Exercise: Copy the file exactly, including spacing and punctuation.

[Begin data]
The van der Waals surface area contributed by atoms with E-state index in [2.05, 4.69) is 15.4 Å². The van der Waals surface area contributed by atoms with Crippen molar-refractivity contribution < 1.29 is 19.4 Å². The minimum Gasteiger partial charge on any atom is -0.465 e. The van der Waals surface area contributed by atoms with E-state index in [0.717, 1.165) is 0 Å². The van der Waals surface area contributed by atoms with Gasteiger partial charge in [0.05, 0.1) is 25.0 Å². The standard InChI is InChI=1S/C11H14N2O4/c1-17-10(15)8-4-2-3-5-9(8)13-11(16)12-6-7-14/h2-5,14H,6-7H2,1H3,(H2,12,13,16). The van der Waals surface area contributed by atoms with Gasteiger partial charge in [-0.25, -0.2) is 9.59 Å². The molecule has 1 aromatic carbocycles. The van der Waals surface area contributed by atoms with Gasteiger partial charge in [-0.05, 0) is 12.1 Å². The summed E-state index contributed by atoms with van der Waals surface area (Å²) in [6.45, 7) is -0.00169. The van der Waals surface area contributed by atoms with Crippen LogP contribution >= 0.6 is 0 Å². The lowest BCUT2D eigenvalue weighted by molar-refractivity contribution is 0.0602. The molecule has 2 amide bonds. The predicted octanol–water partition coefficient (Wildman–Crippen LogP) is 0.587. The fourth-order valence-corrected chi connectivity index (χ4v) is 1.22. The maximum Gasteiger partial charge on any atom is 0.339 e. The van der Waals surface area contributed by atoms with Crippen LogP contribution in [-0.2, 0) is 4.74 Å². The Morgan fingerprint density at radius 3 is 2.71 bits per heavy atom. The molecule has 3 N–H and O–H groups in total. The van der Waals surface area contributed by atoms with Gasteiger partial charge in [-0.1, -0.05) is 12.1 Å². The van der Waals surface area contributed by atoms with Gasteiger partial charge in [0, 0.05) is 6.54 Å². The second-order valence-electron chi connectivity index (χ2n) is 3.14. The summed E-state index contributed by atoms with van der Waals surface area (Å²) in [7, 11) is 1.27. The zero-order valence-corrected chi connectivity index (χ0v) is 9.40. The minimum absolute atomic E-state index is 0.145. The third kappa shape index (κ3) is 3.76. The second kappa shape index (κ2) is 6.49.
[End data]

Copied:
The van der Waals surface area contributed by atoms with E-state index in [2.05, 4.69) is 15.4 Å². The van der Waals surface area contributed by atoms with Crippen molar-refractivity contribution < 1.29 is 19.4 Å². The minimum Gasteiger partial charge on any atom is -0.465 e. The van der Waals surface area contributed by atoms with E-state index in [0.717, 1.165) is 0 Å². The van der Waals surface area contributed by atoms with Gasteiger partial charge in [0.05, 0.1) is 25.0 Å². The standard InChI is InChI=1S/C11H14N2O4/c1-17-10(15)8-4-2-3-5-9(8)13-11(16)12-6-7-14/h2-5,14H,6-7H2,1H3,(H2,12,13,16). The van der Waals surface area contributed by atoms with Gasteiger partial charge in [-0.25, -0.2) is 9.59 Å². The molecule has 1 aromatic carbocycles. The van der Waals surface area contributed by atoms with Gasteiger partial charge in [-0.05, 0) is 12.1 Å². The summed E-state index contributed by atoms with van der Waals surface area (Å²) in [6.45, 7) is -0.00169. The van der Waals surface area contributed by atoms with Crippen LogP contribution >= 0.6 is 0 Å². The lowest BCUT2D eigenvalue weighted by molar-refractivity contribution is 0.0602. The molecule has 2 amide bonds. The predicted octanol–water partition coefficient (Wildman–Crippen LogP) is 0.587. The fourth-order valence-corrected chi connectivity index (χ4v) is 1.22. The maximum Gasteiger partial charge on any atom is 0.339 e. The van der Waals surface area contributed by atoms with Crippen LogP contribution in [-0.2, 0) is 4.74 Å². The Morgan fingerprint density at radius 3 is 2.71 bits per heavy atom. The molecule has 3 N–H and O–H groups in total. The van der Waals surface area contributed by atoms with Gasteiger partial charge in [-0.1, -0.05) is 12.1 Å². The van der Waals surface area contributed by atoms with Gasteiger partial charge in [0, 0.05) is 6.54 Å². The second-order valence-electron chi connectivity index (χ2n) is 3.14. The summed E-state index contributed by atoms with van der Waals surface area (Å²) in [7, 11) is 1.27. The zero-order valence-corrected chi connectivity index (χ0v) is 9.40. The minimum absolute atomic E-state index is 0.145. The third kappa shape index (κ3) is 3.76. The second kappa shape index (κ2) is 6.49.